If the page is accepted, then it is checked to see if it is a valid subpage, that is a test page or a normal lib. It will then try to invoke the page, possibly squashing the page to get rid of noise if it is a TAP report (TAP).

Extract the status

The status is then extracted (ExtractStatus) from the end result. This will then be passed on to the hooks SpecTesterGadgets or SpecTesteeGadgets. Bindings for the handlers for these hooks can be found in extension.json, under the section Hook.

If the page is a tester page, then a help link (Help) will be inserted. This only wraps up the standardized help link.

After the handlers are run, the initial processing will terminate.

Additional hooks (should be moved)

Both the hooks SpecTesterGadgets and SpecTesteeGadgets has handlers that add the page indicators (Indicator) for page status, in addition the hook for SpecTesteeGadgets has handlers for adding tracking categories (Category) and test log (LogEntry).

Extended processing

When a page is detected as a test page, then it is processed to get its return status. This happen in several steps.


The tests are implemented as plain lua functions, and follows a spec-like layout, although with some variations. A very thin shim is called initially as describe, and this is used to bootstrap the rest of the system. This will as default try to set up the system to use the superpage as the initial test subject. This avoids some boilerplate code. The assumption is to use the outer describe in a single call, and then to use the return value from this as the returned table from the module. After the initial call the functions in this table can be used to access the various states and values.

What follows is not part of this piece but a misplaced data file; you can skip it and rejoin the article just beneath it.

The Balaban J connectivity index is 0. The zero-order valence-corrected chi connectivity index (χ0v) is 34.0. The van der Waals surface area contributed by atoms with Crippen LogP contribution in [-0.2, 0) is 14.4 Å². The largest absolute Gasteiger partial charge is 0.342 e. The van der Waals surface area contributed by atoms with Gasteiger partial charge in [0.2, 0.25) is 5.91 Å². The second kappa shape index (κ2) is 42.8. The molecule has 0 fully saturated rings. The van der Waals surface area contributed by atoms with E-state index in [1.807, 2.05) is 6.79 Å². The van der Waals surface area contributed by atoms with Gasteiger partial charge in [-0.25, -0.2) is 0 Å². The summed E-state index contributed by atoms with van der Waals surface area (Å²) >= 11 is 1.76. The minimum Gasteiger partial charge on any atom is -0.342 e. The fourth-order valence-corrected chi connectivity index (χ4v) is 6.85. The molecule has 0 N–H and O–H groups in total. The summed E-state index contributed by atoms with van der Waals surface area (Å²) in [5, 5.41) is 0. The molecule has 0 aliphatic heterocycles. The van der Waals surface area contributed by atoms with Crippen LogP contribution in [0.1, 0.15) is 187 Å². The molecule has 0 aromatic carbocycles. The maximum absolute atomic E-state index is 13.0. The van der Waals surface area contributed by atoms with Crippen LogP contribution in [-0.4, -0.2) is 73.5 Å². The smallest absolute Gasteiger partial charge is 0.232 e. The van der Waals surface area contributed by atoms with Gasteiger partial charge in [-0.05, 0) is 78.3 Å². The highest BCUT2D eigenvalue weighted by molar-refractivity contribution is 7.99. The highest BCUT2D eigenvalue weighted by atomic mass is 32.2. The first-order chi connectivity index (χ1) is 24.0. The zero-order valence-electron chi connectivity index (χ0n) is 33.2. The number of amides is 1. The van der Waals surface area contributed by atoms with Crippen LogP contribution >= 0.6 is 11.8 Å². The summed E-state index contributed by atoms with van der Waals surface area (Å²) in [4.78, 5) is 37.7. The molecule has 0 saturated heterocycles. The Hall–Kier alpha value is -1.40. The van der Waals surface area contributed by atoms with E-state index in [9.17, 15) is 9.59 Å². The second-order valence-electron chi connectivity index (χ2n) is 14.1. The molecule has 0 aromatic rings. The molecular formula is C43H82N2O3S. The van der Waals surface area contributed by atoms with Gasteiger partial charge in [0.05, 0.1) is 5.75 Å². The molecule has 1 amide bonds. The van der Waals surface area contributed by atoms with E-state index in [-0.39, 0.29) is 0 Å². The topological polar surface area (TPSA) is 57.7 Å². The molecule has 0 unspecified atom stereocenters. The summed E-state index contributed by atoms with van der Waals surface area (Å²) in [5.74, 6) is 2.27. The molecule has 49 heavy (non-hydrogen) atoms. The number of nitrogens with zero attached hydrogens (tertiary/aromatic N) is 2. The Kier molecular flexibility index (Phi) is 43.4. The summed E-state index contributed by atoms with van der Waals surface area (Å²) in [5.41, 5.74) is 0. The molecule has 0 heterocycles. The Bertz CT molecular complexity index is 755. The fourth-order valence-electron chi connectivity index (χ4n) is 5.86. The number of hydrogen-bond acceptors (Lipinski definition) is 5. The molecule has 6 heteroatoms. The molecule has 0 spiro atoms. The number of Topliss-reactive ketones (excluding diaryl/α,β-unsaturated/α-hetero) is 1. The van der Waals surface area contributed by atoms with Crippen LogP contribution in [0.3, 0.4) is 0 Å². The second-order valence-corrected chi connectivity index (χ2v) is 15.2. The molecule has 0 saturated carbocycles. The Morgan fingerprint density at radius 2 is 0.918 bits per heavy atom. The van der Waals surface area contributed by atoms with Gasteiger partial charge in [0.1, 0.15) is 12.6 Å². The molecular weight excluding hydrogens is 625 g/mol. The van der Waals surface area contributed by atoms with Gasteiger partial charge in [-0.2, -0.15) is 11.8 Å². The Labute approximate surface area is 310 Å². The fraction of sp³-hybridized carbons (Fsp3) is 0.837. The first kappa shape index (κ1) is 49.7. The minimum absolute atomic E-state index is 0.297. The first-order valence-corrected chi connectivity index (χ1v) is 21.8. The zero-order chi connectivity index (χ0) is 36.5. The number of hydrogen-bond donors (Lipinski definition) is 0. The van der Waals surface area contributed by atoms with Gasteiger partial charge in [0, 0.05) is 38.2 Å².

Without running describe the bootstrapped functions will not be available, which means they will not exist in the console. It is important to know this, as you will not have access to them from the console before this call, but it is also important because without this initial call it will not interfere with normal lua modules. It also means that the environment created inside the test will not leak out into other code. Unfortunately it also makes testing of the Pickle library itself a bit cumbersome.


Initially some configuration needs to be passed from extension.json into the Pickle library. This is done inside LuaLibPickle.php.


The access point for the library is Pickle.lua. This bootstraps the full harness through the call describe. After the call the engine is available, and other parts will be included as necessary. In particular Adapt.lua, Frame.lua, and Spy.lua will be bootstrapped. Before the initial process is done, no reports will be available.


The functions describe(), context(), and it() are test harness at various levels (Frame.lua), that is functions with closures holding references to frames. The functions can take a table as a subject, strings that contains data for examples, and a function acting as the test fixture.

An alternate interpretation is that the function (the fixture) is a representation of the world, and within this world a table (the subject) should be a valid instance when it is instantiated with the example data. For now, we assume we are using universal quantifier (∀x) as a paradigm, all tests in a set of test cases must hold, so any interpretation that fails will trigger a return from the world. That is, we assume the test to be an approximation to a tautology.

Later on it might be interesting to add testing with existential quantification (∃x), that is some test in a set of test cases must hold.